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David Cameron sets out his plan for aid, trade and democracy in Africa

By Matthew Barrett
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CameronSouthAfricaThe Prime Minister gave a speech at the Pan African University in Lagos, Nigeria today, as part of his trip to South Africa and Nigeria. His initial remarks pointed out that Africa "has seen its number of democracies increase nearly eight-fold in just two decades", "has six of the ten fastest growing economies in the world" and "is predicted by some to have the highest average GDP growth in the world over the next 40 years" - so we in the West must wake up to the possible success "story unfolding on this continent". It was a distinctively conservative speech with big emphasises on free trade, political reform and transparency.

The Prime Minister set out his vision on three key themes: aid, trade and democracy. Below are highlights from the speech.

Economic prosperity cannot come about in areas of war and famine: "It goes without saying, there can be no development, economic or otherwise, unless we deal with the disease and war in Africa. Every preventable death on this continent is a human tragedy. But it also leaves communities poorer and countries unable to build and create wealth. It isolates them from the global economy, as businesses understandably question the value of investing in countries ravaged by malaria, drought or conflict."

Aid should be used for medicine and immunisation, but it can also be used differently: "From professionalising cross-border customs services, to investing in projects which will provide roads, the internet, and infrastructure or training the next generation of business leaders, mathematicians and scientists, we can spend aid in a catalytic way to unleash the dynamism of African economies, kickstarting growth and development and ultimately helping Africa move off aid altogether."

Enterprise and trade will be the way to unleash economic growth: "This is what has lifted hundreds of thousands out of poverty in Brazil, China and Indonesia, and it can do the same here in Africa. So it's right that we give the poorest countries the most open access to European markets. And it's right to work for a world trade deal that helps countries develop. But more changes are needed - both here and around the world. Change here because at the moment, just twelve per cent of African trade is with other African nations. In Europe, it’s over two-thirds. Imagine the prize if Africa increased its trade in this way. "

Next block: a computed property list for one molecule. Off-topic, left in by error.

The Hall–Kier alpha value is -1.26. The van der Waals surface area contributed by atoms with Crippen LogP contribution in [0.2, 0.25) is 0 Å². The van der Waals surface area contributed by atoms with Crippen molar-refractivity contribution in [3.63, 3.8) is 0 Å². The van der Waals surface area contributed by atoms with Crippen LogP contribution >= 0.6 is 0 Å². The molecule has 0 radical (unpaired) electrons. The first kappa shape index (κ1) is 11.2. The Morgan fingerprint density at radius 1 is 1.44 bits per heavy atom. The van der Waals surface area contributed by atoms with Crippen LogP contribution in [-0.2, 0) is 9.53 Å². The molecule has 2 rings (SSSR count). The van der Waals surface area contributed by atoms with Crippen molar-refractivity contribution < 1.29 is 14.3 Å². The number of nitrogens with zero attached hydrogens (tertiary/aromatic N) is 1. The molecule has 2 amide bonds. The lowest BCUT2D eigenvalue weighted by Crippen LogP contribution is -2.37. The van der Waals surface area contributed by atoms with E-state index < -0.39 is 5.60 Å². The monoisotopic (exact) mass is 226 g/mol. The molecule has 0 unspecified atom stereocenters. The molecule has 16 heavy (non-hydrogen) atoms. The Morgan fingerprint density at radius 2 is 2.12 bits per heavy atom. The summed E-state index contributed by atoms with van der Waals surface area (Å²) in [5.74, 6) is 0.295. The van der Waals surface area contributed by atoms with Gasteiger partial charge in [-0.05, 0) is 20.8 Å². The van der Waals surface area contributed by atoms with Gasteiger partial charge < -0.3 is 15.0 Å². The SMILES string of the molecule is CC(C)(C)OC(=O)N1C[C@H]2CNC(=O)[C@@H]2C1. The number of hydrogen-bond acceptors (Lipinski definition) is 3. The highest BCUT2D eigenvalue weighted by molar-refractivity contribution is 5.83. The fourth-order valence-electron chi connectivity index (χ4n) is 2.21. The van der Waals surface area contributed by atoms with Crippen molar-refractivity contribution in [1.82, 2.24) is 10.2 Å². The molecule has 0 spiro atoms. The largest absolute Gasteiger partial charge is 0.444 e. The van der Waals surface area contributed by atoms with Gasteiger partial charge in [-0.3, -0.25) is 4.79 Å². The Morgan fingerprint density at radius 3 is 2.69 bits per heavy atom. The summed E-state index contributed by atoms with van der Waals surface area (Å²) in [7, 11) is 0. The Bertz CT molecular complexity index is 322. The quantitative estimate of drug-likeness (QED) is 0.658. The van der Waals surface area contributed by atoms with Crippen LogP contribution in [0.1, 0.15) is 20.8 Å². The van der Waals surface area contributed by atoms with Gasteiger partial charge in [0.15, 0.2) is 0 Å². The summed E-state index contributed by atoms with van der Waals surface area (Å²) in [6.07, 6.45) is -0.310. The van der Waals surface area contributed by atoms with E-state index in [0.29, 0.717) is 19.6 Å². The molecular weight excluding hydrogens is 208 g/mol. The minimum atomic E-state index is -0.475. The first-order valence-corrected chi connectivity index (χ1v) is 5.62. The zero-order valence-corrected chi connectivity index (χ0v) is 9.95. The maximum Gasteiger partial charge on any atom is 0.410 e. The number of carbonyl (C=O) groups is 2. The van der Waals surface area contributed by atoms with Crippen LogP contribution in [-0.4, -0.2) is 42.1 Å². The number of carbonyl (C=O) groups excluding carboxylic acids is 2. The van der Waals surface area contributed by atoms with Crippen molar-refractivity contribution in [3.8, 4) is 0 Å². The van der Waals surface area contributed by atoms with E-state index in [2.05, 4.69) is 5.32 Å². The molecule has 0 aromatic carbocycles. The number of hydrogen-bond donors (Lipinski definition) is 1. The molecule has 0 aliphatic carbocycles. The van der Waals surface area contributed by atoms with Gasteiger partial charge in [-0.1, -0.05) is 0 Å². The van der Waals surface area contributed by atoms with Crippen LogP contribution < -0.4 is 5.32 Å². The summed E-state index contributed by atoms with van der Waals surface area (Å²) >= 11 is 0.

An "African Free Trade Area" should be created: "An African Free Trade Area could increase GDP across the continent by as much as $62 billion a year. That’s nearly $20 billion more than the world gives Sub-Saharan Africa in aid."

Britain's needs to trade more with Africa: "Today, Britain accounts for less than four percent of Africa’s exports. That’s almost three times less than China – and one of the reasons I’m here is to make sure we catch up. It’s why I’ve brought a plane full of business leaders. And it's why we want to do more to extend loan guarantees and trade finance to British companies that are looking to do business in Africa. Because we see Africa in a new way, a different way. Yes, a place to invest our aid.  But above all a place to trade."

Long-term political reform must take place: "That means recognising that one of the best guarantees of economic progress is to put in place the building blocks of democracy, the rule of law, property rights, legal redress, an independent judiciary and more open transparent and accountable government. Here in Nigeria you are putting in place some of these building blocks, from a lively and open media and an active civil society to the recent elections which were widely regarded as the most free and fair in your country’s history. "

Aid sceptics must be proven wrong: "They see us make painful cuts to budgets at home and wonder why we are increasing our spending abroad. And they look at where some of our aid money has gone in recent years, on the wrong priorities and into the wrong hands, and think: this is all being wasted. They have a point – some of our money has been wasted. But that’s not an argument to stop aid – it’s an argument to change the way aid is delivered. And that’s what we’re doing." 

Transparency in aid is being introduced: "We’re introducing real transparency and accountability into how aid money is spent. For the first time ever, we are making sure everyone who receives British aid, both NGOs and ultimately governments themselves, must be fully transparent about how they are spending our money. This means people all over the world can see exactly where the money goes, and can hold governments, NGOs and yes, British Ministers, to account."

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